A tiny insect is working its way up the Maine coast and is threatening hemlock trees along the way.
Since 1999 in this state, the Hemlock Woolly Adelgid has set up its home on the new growth of hemlock, feeding off such trees and harming their vitality in the process. This insect affects only hemlocks.
The adelgid (pronounced Uh-dell-jid) was first detected in Maine on untreated nursery stock from Connecticut. By 2003, it was found in Kittery and York forests. Thanks to natural spread aided by weather, birds, and small mammals, the creature can now be found as found north as Edgecomb.
It is thought this pest will progress 5 miles a year on average through natural spread, explained Allison Kanoti, a forest entomologist for the Maine Forest Service, a branch of the Maine Department of Agriculture, Conservation and Forestry.
“We don’t have a really good handle on [how far it’s spread],” Kanoti said. “Detection always lags behind establishment, because it takes awhile to find the insect.”
Counties outside of Maine are known to have HWA infestations, and six townships in York County (Eliot, Kittery, Ogunquit, South Berwick, Wells, and York) are under quarantine. Such a designation by the Maine Forest Service prohibits live hemlock trees and certain hemlock products from being transported from those towns. An expansion of the quarantine area in Maine is expected within the next year.
While its personnel regularly survey to locate new infestations and monitor the spread of HWA, the Maine Forest Service is dependent on the public to help locate the insect, Kanoti said.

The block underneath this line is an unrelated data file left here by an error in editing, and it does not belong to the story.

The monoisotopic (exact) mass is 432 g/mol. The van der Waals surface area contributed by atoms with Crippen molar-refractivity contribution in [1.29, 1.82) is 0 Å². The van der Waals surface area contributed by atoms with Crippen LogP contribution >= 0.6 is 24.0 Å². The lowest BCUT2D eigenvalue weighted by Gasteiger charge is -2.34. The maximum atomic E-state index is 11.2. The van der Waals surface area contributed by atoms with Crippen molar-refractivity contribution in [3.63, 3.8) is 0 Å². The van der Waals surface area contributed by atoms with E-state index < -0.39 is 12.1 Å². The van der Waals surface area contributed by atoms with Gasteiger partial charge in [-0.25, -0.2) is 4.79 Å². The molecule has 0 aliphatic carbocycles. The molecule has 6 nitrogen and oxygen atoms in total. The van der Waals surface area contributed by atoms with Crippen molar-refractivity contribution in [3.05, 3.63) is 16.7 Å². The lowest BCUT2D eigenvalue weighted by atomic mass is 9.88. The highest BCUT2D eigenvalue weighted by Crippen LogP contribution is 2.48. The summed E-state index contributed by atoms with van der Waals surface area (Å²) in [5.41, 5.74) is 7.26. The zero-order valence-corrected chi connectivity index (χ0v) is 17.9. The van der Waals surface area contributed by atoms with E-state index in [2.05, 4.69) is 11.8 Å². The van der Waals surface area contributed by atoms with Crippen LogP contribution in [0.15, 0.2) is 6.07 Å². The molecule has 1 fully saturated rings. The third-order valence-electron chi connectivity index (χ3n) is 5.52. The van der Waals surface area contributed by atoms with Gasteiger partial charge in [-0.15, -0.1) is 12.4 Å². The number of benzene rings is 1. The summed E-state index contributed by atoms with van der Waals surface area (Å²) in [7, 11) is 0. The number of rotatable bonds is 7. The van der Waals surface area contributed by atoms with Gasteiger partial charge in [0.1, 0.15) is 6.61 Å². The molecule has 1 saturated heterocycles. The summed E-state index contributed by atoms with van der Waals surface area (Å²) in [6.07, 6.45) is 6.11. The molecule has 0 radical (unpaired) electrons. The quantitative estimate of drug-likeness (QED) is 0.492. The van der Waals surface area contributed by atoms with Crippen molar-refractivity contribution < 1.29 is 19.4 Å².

The first step is identifying which trees are hemlocks, which are fairly common in Maine, particularly along waterways in the southernmost portion of the state and in Washington
County. The tree’s leaves are needle-like and are flat and attached singly to its twig. The leaf’s sides are tapered, the twigs are flexible, and the leaf is attached to a small “peg” on the twig.
Once it’s established that a tree is a hemlock, what should a person do next?
“Check out newer growth, that which you can reach,” Kanoti said. “The adelgid is a tiny insect that you can’t see through casual observation, so you need to get really close to live branches. You’ll also need to check out dozens of branches.”
The most obvious sign of HWA is the covering of wool-like wax filaments produced as the insect matures. The woolly masses generally range from about 1/16-inch to 1/8-inch in diameter. They are most visible from this time of year through early summer on the undersides of the outermost branch tips of hemlock trees.
After establishing the presence of the pest, people should contact the Maine Forest Service. Kanoti encourages people to contact her at (207) 287-2431 or firstname.lastname@example.org.
Using chemical control by treating ornamental specimens with pesticides in high-traffic areas, such as roadsides and residential sites, can reduce accidental human spread of HWA, which is one of the Maine Forest Service’s main goals.
Treating infested trees in a forest setting is more problematic, Kanoti said.
“The best thing you can do is to support the vigor of hemlock trees, with the advice of a forester,” she said. “Adelgids aren’t going to kill a tree quickly. A healthy tree is going to do better under attack than a tree that doesn’t have a lot of resources.”
Biological control is the best hope for long-term control of HWA in Maine’s forests. Two species of beetle that feed exclusively on adelgid have been released in Maine, and release sites are monitored periodically for beetle establishment.
Hopefully, the combined efforts by the Maine Forest Service and the public will help hemlock to thrive, despite the presence of the Hemlock Woolly Adelgid.
“Hemlocks provide critical wildlife habitat, protect water quality, and are valued for their contribution to the beauty of our natural and residential landscapes,” Kanoti said.